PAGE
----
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We're Expecting Higher GDP Growth--and Higher Inflation Too

We've increased our U.S. GDP growth forecast.

We’re increasing our 2021 U.S. real GDP growth forecast to 6.2% from the 5.3% we expected in our last update in February. The main reason for the upward revision is a faster-than-expected U.S. consumer recovery. We now expect 7.5% real consumption growth in 2021 versus 6% previously.

We’re also increasing our 2021 inflation forecast, although we think the Federal Reserve will have little trouble keeping inflation under control.

U.S. Consumer Data Points to Faster-Than-Expected Recovery

Since our February update, the consumer data released in the last two months has been surprisingly strong. First, goods consumption/retail sales has been stronger than we expected, in part because consumers have spent a large share of their stimulus checks. Retail sales jumped in January and March in response to each wave of stimulus check disbursement.

Second (and equally important), it appears that the consumer services recovery is now proceeding rapidly. While personal consumption in services was essentially flat in January and February, we expect March data (to be released at the end of April) will show a sharp uptick. The restaurants and bars item of the retail sales release shows a 13% gain in March, with spending now just 5% below prepandemic levels. Likewise, the recovery in U.S. airline traffic indicates a normalization of consumer services behavior.

Originally, we had thought there was a good chance that consumer services could prove sluggish until the arrival of herd immunity in the United States (which we expect to occur around the beginning of June). By contrast, the recent data suggests that consumer services spending may recover most of the way to prepandemic levels even before the arrival of herd immunity. With around 40% of Americans having received at least the first dose of a COVID-19 vaccine as of April 19 (and average new cases having fallen around 70% since the January peak), consumers are responding to the diminished risk of illness by normalizing their behavior.

As we have discussed before, a consumer services recovery is vital for the overall economy. As of the fourth quarter of 2020, consumer services expenditure accounted for the entire U.S. GDP shortfall versus prepandemic levels. Also, a consumer services recovery should lead to a near-complete recovery in the job market.

Altogether, we now expect 7.5% real consumption growth in 2021 versus 6% in our last update in February. Faster consumption growth is the main driver of our increased overall GDP forecasts. We now expect real GDP growth of 6.2% in 2021 versus 5.3% previously. Our growth forecasts for 2022 and later years are largely unchanged. We now expect U.S. real GDP growth to surpass our pre-COVID forecast by 2% by 2024.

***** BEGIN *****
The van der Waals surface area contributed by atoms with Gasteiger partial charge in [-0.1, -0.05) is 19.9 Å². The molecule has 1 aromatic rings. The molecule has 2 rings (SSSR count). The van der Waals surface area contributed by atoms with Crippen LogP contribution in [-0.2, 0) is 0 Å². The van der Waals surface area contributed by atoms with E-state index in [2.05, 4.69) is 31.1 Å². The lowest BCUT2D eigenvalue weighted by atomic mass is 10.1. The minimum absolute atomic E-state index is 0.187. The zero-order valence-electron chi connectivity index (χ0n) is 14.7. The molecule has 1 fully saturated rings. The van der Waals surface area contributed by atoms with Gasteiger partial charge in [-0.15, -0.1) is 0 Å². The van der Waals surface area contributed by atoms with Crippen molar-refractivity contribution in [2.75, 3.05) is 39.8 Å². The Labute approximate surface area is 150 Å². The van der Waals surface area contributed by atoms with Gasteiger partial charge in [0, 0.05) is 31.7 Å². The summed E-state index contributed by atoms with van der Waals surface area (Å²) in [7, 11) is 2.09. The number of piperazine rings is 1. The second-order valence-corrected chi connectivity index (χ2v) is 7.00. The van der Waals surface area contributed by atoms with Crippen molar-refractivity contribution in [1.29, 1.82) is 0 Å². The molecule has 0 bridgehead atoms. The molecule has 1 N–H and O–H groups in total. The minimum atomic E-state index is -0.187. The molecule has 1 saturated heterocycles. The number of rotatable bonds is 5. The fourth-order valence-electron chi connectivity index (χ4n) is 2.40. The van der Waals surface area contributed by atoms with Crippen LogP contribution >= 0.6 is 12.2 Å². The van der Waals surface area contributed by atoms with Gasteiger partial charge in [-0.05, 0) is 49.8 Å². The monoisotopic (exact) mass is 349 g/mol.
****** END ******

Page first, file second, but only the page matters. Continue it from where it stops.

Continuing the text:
Our latest GDP forecasts are roughly in line with the consensus average, which calls for real GDP growth of 6.1% in 2021 and 4.4% in 2022. Some forecasters expect up to 200 basis points greater growth than we do through 2022. However, we’re skeptical as to whether the economy’s productive capacity (or potential GDP) can accommodate an increase in output to that level. Fiscal stimulus and other factors boosting the demand side of the economy are only important insofar as GDP is below its potential level, meaning there’s still slack in the economy, or an “output gap.” We think there’s a good chance the output gap will be closed by 2022.

Increasing Our 2021 Inflation Forecast

Market-implied inflation expectations have soared in recent months. The five-year break-even inflation rate has surged, reaching 2.55% as of mid-April.

Also, heightened inflation expectations have finally begun playing out in the consumer price data, particularly for March. While the total Consumer Price Index had been increasing for several months on the back of recovering energy prices, core CPI growth was fairly muted until posting 0.3% month-over-month growth in March. Somewhat surprisingly, the uptick was driven by consumer services, despite the breakneck pace of consumer goods demand.

We still think that these growing pricing pressures reflect largely transient factors. While extraordinary demand for goods may generate pricing pressure in coming months, the eventual shift of consumer demand from goods to services should serve as a relief valve. Also, while the rapid rehiring underway in the services sector could induce wage inflation, this could moderate once unemployment benefits expire later in 2021.

With that said, our increased forecast for 2021 GDP growth will translate into higher inflation in 2021 than we originally expected. We now expect inflation (as measured by growth in the Personal Consumption Expenditures Price Index) of 2.3% in 2021 versus 1.8% previously.

Overall, we forecast a 2.2% average PCE inflation rate over the next five years. This is roughly in line with the expectations implied by the 2.55% five-year break-even rate, as the latter is based on the CPI, which historically has grown 20-50 basis points faster than the PCE Index on an annual basis. The closing of the output gap could occur as soon as 2022 and will exert consistent upward pressure on prices.

While the Federal Reserve is likely to let inflation run slightly above its 2% long-run target over the next few years, this is consistent with its new average inflation targeting program. We think the Fed will have little trouble taming inflation before it gets out of control.